In my limited experience, this is not strictly enforced. It is believed that motivation to meditate and stick to the schedule should be largely intrinsic. As a result, there will not usually be anyone looking over your shoulder all of the time. Then again, if you showed blatant disregard for the schedule consistently you could be asked to leave. For long term meditators there is probably more flexibility, especially as you may need time to study Dhamma at the temple library or in your room. By that time, they will probably also know you are serious.

  1. Please read books that focus only on meditation and the present meditation retreat
  2. If the meditator has tasks or responsibilities away from the meditation retreat, please report to the teacher.
  3. Maintain quietness, please do not play music with speakers or cell phones.
  4. Do not use cell phones will practising meditation.

The Schedule of Practice

Morning Session (am)
4:00 Wake up time
05:00 – 07:00 Chanting / Meditation Practice
07:00 – 07:20 Cleaning
07:30 – 08:00 Breakfast time
08:00 – 09:00 Relaxation
09:00 – 11:00 Meditation Practice
11:30 – 12:00 Lunch Time
12:00 – 01:30 Relaxation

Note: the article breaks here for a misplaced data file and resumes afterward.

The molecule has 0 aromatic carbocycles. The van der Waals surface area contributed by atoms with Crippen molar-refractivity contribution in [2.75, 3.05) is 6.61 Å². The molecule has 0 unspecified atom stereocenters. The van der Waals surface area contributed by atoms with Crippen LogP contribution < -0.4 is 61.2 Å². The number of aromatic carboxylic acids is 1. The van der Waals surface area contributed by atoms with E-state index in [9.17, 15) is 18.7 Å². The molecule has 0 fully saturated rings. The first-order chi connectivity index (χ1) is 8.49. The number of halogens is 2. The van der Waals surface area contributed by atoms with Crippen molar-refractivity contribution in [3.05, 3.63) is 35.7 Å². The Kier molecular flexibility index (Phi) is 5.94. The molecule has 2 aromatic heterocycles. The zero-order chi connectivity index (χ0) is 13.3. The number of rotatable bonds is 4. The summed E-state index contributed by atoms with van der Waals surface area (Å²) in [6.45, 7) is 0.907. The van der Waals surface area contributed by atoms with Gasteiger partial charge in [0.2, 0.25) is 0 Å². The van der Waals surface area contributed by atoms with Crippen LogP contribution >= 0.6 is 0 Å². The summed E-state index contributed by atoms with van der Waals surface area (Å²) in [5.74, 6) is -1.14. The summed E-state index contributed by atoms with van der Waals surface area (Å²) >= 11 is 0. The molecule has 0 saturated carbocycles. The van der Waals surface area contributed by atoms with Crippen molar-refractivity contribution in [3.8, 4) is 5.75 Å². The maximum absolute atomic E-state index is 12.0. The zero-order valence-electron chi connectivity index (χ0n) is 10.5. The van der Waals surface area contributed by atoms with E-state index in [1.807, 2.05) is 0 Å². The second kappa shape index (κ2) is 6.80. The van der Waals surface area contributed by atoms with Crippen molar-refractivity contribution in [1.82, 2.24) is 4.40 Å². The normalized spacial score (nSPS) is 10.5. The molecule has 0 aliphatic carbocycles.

Afternoon Session (pm)
01:30 – 03:00 Meditation Practice
03:00 – 03:15 Tea Break
03:15 – 04:30 Meditation Practice
04:30 – 06:00 Breaking time
Evening Session
06:00 – 07:00 Chanting / Dhamma Discussion (With main meditation teacher)
07:00 – 07:15 Tea Break
07:15 – 09:00 Meditation Practice
09:00 Bedtime

During 'meditation practice' you are free to do any kind of meditation – sitting, standing, walking mainly. At one point, I simply went for a long walk in the forest and tried to remain mindful of my surroundings and my monkey mind.

Contact Information
Telephone: 053-810965 / 085-1076045 / 087-2343833

Applicants should arrive at the centre at 8:00am. Meditation instruction time at 8:30am.

When I called enquiring about room availability I was told I could arrive at 12 noon but the official arrival time is 8:00am. As it happens, these times are the relaxation times that are scheduled after each meal. Note that the above number should put you through to the correct office where English is spoken. I am not sure what the 'meditation instruction' at 8:30 refers to as I never received any form of instruction when I arrived or the morning after. I was not told where my options for meditation were or where meals were eaten (or served) or, in fact, any information at all. I was just given the leaflet with the timetable on and pointed to my room. Do not worry though, it is not hard to work everything out for yourself.

How Do I get to Wat Umong?
The easiest way to get to Wat Umong is by tuk tuk as this will take you (and your potentially cumbersome bag) 'door to door'. Another option would be to hail a red bus to take you along the main road, from there it is quite a long walk up to the temple. I have seen some red buses at Wat Umong but I do not know how you would find one in Chiang Mai going directly there unless you charter one yourself. I paid 120 baht for a tuk tuk (original price 150) but I didn't really put much effort into negotiation.

What are the facilities like? (rooms / bathrooms)